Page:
He and many others who spoke mentioned the importance of “community.” Ibershof reminded everyone of the week-long power outage at few years back. “This community is resilient, we have a new library and Duvall is getting better because of you!”

Emcee Dave Mackintosh, a 25-year resident, noted that, even though the city has grown significantly in recent years, it has retained its “small town feel.”

A film documentary trailer on the city was premiered at the event.

“Spirit of Duvall – The First 100 Years,” produced by A2 Media Productions, is being created as a “heritage-based documentary highlighting events, personalities and milestones in the life of Duvall and the lower Snoqualmie Valley,” said film producer Rich Andrews. The full feature will debut summer of 2013. The producer is asking residents to help provide pictures or other memorabilia for the film. For information, visit www.Duvall100Film.com.

Other speakers included Senator Andy Hill, Representatives Roger Goodman and Larry Springer and King County Councilmember Kathy Lambert.  Newly  minted 1st District Congresswoman Suzan DelBene also attended, saying she is “looking forward to working with all of you to make sure Duvall remains an incredible place to live and work.”

To learn about future centennial events, visit http://duvall100.duvallwa.gov.

Photos by Lisa Allen

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Duvall celebrated its centennial Jan. 6 at the new Riverview Educational Service Center with speeches, music, historical skits and birthday cake.
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Fire Chief David Burke lit the ceremonial candles, noting that he was “better at putting out fires than starting them.”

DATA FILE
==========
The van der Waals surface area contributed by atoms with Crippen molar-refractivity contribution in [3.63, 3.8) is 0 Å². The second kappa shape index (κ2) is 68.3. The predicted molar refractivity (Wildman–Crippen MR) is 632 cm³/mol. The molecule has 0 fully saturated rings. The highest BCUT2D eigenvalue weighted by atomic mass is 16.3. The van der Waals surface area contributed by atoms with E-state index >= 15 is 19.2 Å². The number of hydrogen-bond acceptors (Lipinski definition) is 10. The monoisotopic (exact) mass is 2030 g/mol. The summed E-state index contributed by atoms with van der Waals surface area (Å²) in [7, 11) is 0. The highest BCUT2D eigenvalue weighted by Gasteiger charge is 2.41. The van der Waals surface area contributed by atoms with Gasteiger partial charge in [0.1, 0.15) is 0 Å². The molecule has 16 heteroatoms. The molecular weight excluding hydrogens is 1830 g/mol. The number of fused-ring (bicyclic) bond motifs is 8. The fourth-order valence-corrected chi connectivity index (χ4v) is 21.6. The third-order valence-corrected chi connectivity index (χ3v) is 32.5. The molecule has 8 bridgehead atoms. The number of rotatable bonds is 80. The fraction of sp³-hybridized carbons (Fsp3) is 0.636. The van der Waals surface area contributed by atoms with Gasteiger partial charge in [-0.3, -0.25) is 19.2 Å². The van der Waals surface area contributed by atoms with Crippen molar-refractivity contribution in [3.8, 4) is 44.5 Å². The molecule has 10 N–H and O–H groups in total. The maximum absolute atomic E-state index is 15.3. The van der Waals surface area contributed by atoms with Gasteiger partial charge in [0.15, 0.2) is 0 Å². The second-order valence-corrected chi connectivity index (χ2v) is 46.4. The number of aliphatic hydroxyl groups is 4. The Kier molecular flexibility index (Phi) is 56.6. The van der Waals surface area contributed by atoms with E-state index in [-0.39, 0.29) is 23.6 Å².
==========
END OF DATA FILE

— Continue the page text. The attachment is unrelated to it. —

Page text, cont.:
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The Cedarcrest Drill Team performed a routine to the tune of “Happy Birthday to You,” played by the River Winds Band.
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Retired farmer Ward Roney (r) was the recipient of an enthusiastic greeting by Duvall historian Don Williams, an old friend.
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Denny Redman (at mike) and the Home Before Dark Band.


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Six citizens who have seen Duvall grow from a small logging and farming town to what it is today were asked to wave to a camera filming the Centennial Celebration event. From left, Velma Hill, Verle Bowe, Ruth Bellamy, Tove Burhen, Ray Burhen and Ward Roney. Ray and Tove were honored by the city earlier this year for their longtime civic support which included the donation of the old railroad depot building, their work on the preservation of the Dougherty Farmstead and involvement in the Duvall Historical Society and the publishing of the society’s Wagon Wheel newsletter and several books on local history. A sign with their names on it was placed at 275th Ave. NE as part of the celebration of the centennial year.